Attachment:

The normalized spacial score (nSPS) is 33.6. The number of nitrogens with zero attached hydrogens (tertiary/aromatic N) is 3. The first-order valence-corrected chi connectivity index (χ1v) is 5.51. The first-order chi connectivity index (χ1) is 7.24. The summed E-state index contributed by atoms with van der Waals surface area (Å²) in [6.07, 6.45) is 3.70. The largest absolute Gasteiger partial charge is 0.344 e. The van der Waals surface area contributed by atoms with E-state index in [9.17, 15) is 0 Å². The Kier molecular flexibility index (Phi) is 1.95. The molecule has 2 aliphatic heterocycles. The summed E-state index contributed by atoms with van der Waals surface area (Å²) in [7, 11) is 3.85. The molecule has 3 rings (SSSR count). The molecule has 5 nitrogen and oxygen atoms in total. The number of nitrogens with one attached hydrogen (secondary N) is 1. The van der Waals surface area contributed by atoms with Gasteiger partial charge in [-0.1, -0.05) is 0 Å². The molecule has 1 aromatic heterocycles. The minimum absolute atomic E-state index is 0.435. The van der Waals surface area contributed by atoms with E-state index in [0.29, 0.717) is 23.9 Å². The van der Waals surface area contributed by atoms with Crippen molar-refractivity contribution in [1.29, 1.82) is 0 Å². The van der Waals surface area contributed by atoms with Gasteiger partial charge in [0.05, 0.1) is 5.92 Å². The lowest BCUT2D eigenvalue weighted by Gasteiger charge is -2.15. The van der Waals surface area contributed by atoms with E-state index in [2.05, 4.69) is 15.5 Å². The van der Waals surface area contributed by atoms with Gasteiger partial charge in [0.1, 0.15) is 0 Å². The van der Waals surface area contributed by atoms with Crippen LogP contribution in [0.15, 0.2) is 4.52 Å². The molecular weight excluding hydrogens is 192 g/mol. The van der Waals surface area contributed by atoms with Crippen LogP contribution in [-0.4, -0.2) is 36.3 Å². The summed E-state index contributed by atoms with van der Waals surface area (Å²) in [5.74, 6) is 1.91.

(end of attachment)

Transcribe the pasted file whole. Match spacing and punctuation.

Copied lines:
The normalized spacial score (nSPS) is 33.6. The number of nitrogens with zero attached hydrogens (tertiary/aromatic N) is 3. The first-order valence-corrected chi connectivity index (χ1v) is 5.51. The first-order chi connectivity index (χ1) is 7.24. The summed E-state index contributed by atoms with van der Waals surface area (Å²) in [6.07, 6.45) is 3.70. The largest absolute Gasteiger partial charge is 0.344 e. The van der Waals surface area contributed by atoms with E-state index in [9.17, 15) is 0 Å². The Kier molecular flexibility index (Phi) is 1.95. The molecule has 2 aliphatic heterocycles. The summed E-state index contributed by atoms with van der Waals surface area (Å²) in [7, 11) is 3.85. The molecule has 3 rings (SSSR count). The molecule has 5 nitrogen and oxygen atoms in total. The number of nitrogens with one attached hydrogen (secondary N) is 1. The van der Waals surface area contributed by atoms with Gasteiger partial charge in [-0.1, -0.05) is 0 Å². The molecule has 1 aromatic heterocycles. The minimum absolute atomic E-state index is 0.435. The van der Waals surface area contributed by atoms with E-state index in [0.29, 0.717) is 23.9 Å². The van der Waals surface area contributed by atoms with Crippen molar-refractivity contribution in [1.29, 1.82) is 0 Å². The van der Waals surface area contributed by atoms with Gasteiger partial charge in [0.05, 0.1) is 5.92 Å². The lowest BCUT2D eigenvalue weighted by Gasteiger charge is -2.15. The van der Waals surface area contributed by atoms with E-state index in [2.05, 4.69) is 15.5 Å². The van der Waals surface area contributed by atoms with Gasteiger partial charge in [0.1, 0.15) is 0 Å². The van der Waals surface area contributed by atoms with Crippen LogP contribution in [0.15, 0.2) is 4.52 Å². The molecular weight excluding hydrogens is 192 g/mol. The van der Waals surface area contributed by atoms with Crippen LogP contribution in [-0.4, -0.2) is 36.3 Å². The summed E-state index contributed by atoms with van der Waals surface area (Å²) in [5.74, 6) is 1.91.